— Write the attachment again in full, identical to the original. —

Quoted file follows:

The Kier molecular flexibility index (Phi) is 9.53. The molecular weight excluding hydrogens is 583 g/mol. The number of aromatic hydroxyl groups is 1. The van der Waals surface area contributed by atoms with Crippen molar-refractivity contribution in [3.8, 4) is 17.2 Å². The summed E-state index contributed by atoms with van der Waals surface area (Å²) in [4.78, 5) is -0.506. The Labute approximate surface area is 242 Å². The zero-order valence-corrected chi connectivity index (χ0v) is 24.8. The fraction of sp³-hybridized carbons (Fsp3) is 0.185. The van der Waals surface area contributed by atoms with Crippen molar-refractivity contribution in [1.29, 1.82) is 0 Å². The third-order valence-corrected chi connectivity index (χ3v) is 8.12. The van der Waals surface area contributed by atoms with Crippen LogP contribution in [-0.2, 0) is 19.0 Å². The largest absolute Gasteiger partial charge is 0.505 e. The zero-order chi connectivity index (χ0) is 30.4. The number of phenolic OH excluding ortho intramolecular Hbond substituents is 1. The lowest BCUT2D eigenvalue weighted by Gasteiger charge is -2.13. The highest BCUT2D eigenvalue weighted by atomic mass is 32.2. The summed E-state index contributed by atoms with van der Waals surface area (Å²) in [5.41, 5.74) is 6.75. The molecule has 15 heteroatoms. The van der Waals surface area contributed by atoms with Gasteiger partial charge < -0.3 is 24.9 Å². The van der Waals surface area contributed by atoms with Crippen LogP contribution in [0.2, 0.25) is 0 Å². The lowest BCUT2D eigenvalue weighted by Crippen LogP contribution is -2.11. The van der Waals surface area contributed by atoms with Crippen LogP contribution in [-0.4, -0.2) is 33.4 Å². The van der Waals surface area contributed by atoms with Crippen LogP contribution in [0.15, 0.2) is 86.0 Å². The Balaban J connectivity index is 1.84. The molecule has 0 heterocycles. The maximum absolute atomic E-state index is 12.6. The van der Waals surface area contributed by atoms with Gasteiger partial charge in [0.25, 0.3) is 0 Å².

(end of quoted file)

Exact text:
The Kier molecular flexibility index (Phi) is 9.53. The molecular weight excluding hydrogens is 583 g/mol. The number of aromatic hydroxyl groups is 1. The van der Waals surface area contributed by atoms with Crippen molar-refractivity contribution in [3.8, 4) is 17.2 Å². The summed E-state index contributed by atoms with van der Waals surface area (Å²) in [4.78, 5) is -0.506. The Labute approximate surface area is 242 Å². The zero-order valence-corrected chi connectivity index (χ0v) is 24.8. The fraction of sp³-hybridized carbons (Fsp3) is 0.185. The van der Waals surface area contributed by atoms with Crippen molar-refractivity contribution in [1.29, 1.82) is 0 Å². The third-order valence-corrected chi connectivity index (χ3v) is 8.12. The van der Waals surface area contributed by atoms with Crippen LogP contribution in [-0.2, 0) is 19.0 Å². The largest absolute Gasteiger partial charge is 0.505 e. The zero-order chi connectivity index (χ0) is 30.4. The number of phenolic OH excluding ortho intramolecular Hbond substituents is 1. The lowest BCUT2D eigenvalue weighted by Gasteiger charge is -2.13. The highest BCUT2D eigenvalue weighted by atomic mass is 32.2. The summed E-state index contributed by atoms with van der Waals surface area (Å²) in [5.41, 5.74) is 6.75. The molecule has 15 heteroatoms. The van der Waals surface area contributed by atoms with Gasteiger partial charge < -0.3 is 24.9 Å². The van der Waals surface area contributed by atoms with Crippen LogP contribution in [0.2, 0.25) is 0 Å². The lowest BCUT2D eigenvalue weighted by Crippen LogP contribution is -2.11. The van der Waals surface area contributed by atoms with Crippen LogP contribution in [-0.4, -0.2) is 33.4 Å². The van der Waals surface area contributed by atoms with Crippen LogP contribution in [0.15, 0.2) is 86.0 Å². The Balaban J connectivity index is 1.84. The molecule has 0 heterocycles. The maximum absolute atomic E-state index is 12.6. The van der Waals surface area contributed by atoms with Gasteiger partial charge in [0.25, 0.3) is 0 Å².